The Washington Post

For many businesses, purchasing a generator isn’t worth it

When strong storms at the end of June left Chevy Chase Supermarket without power for five days, owners had to throw out almost all of the food in the store.

But even the store’s estimated losses of $100,000 were not enough to justify the purchase of a generator to guard against future outages, co-owner Jason Kirsch said.

“Nope, we won’t be doing anything like that,” he said. “Can’t afford it.”

Local businesses have responded to this summer’s multiple power outages — some lasting nearly a week — in different ways, but many said they are finding that the cost and size of backup commercial generators are leaving them without too many options.

“It’s just one of those physical impossibilities,” said Patrick Ahrens, a manager at the Ben & Jerry’s in Reston Town Center which lost electricity for three days this summer. “We have so many machines and so many different plugs that it would be a logistical nightmare.”

The cost for a commercial generator can exceed $50,000, said Dale Davis, president of CMI Solar & Electric, a Newark, Del.-based company that serves customers in Maryland.

There are other logistical issues, too: the generators can be large in size, often as big as a van, and can be so loud that they violate noise ordinances, Davis said.

“There’s really no place to put a generator in the usual urban restaurant,” Davis said. “We’ve done it — it’s not out of the question — but it just isn’t a choice for a lot of businesses.”

Commercial generators, often powered with gas, can provide more than 20,000 watts of electricity, enough to power entire stores, hotels and restaurants. Residential generators, by comparison, typically range from 1,000 to 8,000 watts in output and can power a handful of household appliances including refrigerators, microwaves and air conditioners at a time.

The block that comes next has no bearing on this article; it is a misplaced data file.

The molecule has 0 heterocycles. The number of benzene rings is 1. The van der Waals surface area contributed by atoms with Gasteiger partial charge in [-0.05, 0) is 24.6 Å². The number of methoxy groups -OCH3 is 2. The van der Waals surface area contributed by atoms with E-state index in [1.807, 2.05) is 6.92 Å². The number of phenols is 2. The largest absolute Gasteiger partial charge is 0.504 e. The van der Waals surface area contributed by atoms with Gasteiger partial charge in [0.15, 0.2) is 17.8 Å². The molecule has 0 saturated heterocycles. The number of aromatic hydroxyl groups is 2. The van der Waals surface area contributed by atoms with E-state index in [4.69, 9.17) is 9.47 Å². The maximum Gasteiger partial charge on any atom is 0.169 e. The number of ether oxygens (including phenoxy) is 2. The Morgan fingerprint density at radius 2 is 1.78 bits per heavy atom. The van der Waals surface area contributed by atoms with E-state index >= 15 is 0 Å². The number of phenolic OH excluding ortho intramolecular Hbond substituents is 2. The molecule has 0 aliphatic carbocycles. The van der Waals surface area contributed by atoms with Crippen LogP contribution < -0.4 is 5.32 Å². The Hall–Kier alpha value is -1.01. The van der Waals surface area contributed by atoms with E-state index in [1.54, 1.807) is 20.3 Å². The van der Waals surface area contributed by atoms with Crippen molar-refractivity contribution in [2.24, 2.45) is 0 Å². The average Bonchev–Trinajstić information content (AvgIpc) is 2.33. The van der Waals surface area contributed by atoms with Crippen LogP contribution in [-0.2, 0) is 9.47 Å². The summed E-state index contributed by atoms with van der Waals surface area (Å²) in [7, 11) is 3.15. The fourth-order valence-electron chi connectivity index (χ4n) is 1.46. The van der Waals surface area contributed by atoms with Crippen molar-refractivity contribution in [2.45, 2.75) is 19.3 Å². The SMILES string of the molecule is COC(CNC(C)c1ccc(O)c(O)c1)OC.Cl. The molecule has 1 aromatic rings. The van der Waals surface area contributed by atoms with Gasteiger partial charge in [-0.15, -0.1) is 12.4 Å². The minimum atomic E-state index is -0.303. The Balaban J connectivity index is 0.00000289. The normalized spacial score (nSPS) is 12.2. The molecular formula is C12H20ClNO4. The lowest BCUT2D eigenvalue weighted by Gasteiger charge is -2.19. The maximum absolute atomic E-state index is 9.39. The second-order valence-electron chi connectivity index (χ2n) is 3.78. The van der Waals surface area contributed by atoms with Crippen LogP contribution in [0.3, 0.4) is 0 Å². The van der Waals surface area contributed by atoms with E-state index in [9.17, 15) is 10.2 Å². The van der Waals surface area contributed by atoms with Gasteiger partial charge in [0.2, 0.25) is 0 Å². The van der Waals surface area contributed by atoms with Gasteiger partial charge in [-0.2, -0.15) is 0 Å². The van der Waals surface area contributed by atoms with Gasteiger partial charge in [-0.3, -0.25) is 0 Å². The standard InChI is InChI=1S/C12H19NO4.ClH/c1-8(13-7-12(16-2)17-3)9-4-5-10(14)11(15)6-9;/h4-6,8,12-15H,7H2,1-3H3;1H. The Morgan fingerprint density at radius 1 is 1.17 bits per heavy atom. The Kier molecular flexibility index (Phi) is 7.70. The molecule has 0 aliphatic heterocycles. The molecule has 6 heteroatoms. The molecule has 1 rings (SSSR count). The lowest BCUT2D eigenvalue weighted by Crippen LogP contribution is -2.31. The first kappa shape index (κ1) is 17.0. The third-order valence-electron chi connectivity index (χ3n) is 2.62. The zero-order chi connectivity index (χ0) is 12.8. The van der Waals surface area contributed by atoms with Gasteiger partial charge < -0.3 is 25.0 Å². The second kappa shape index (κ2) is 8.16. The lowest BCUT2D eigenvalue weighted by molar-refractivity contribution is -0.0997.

Sales of residential units, which start at about $4,000, have fared much better, Davis said.

“You can almost track it by where the lines on the power outage maps are,” he said of the recent bumps in residential sales.

Davis says business has increased by 60 percent since May. Demand for generators has been higher than ever at Potomac Generator Service and Repair and Beltsville. And at Old Dominion Innovations in Ashland, Va., generator sales have hit record highs in recent weeks.

“Over the last three weeks, we’ve had 60 to 70 calls for generators,” said Dawn Fitchett, the company’s office manager. “That is probably more than we had all last year, combined.”

The company’s best selling residential unit is about the size of a chest freezer and sells for about $10,000.

“People are looking at it like just another home improvement,” Fitchett said. “A lot of times it’s a selling point when you resell your home, especially if the family has young children or elderly parents.”

Fitchett added that the company has sold a few commercial generators — mostly to medical facilities and hardware stores that need to stay open during power outages.

The Monday after this summer’s derecho storms, Fitchett said she had booked a week’s worth of installations by 10 a.m.

“People hadn’t had power for a few days already,” she said. “And at that point, they were like ‘I can’t do this anymore. I need to get a generator.’ It’s been good for business.”

Abha Bhattarai is a business reporter for The Washington Post. She has previously written for The New York Times, The Wall Street Journal, Reuters and the St. Petersburg Times.
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